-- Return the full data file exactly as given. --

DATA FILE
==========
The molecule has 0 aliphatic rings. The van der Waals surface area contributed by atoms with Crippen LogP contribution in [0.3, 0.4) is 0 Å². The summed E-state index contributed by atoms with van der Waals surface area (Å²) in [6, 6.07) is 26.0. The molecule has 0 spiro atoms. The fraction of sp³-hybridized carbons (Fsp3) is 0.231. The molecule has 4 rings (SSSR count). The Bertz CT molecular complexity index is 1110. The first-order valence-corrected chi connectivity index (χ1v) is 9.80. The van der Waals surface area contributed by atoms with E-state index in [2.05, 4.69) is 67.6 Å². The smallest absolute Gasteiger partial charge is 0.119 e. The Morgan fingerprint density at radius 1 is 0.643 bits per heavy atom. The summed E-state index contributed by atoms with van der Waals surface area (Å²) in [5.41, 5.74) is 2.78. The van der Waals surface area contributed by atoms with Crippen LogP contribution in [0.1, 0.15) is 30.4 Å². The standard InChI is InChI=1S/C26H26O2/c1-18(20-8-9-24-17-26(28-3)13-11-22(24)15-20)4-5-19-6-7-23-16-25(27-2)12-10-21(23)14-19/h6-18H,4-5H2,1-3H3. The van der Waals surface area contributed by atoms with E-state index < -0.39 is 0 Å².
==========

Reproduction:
The molecule has 0 aliphatic rings. The van der Waals surface area contributed by atoms with Crippen LogP contribution in [0.3, 0.4) is 0 Å². The summed E-state index contributed by atoms with van der Waals surface area (Å²) in [6, 6.07) is 26.0. The molecule has 0 spiro atoms. The fraction of sp³-hybridized carbons (Fsp3) is 0.231. The molecule has 4 rings (SSSR count). The Bertz CT molecular complexity index is 1110. The first-order valence-corrected chi connectivity index (χ1v) is 9.80. The van der Waals surface area contributed by atoms with E-state index in [2.05, 4.69) is 67.6 Å². The smallest absolute Gasteiger partial charge is 0.119 e. The Morgan fingerprint density at radius 1 is 0.643 bits per heavy atom. The summed E-state index contributed by atoms with van der Waals surface area (Å²) in [5.41, 5.74) is 2.78. The van der Waals surface area contributed by atoms with Crippen LogP contribution in [0.1, 0.15) is 30.4 Å². The standard InChI is InChI=1S/C26H26O2/c1-18(20-8-9-24-17-26(28-3)13-11-22(24)15-20)4-5-19-6-7-23-16-25(27-2)12-10-21(23)14-19/h6-18H,4-5H2,1-3H3. The van der Waals surface area contributed by atoms with E-state index < -0.39 is 0 Å².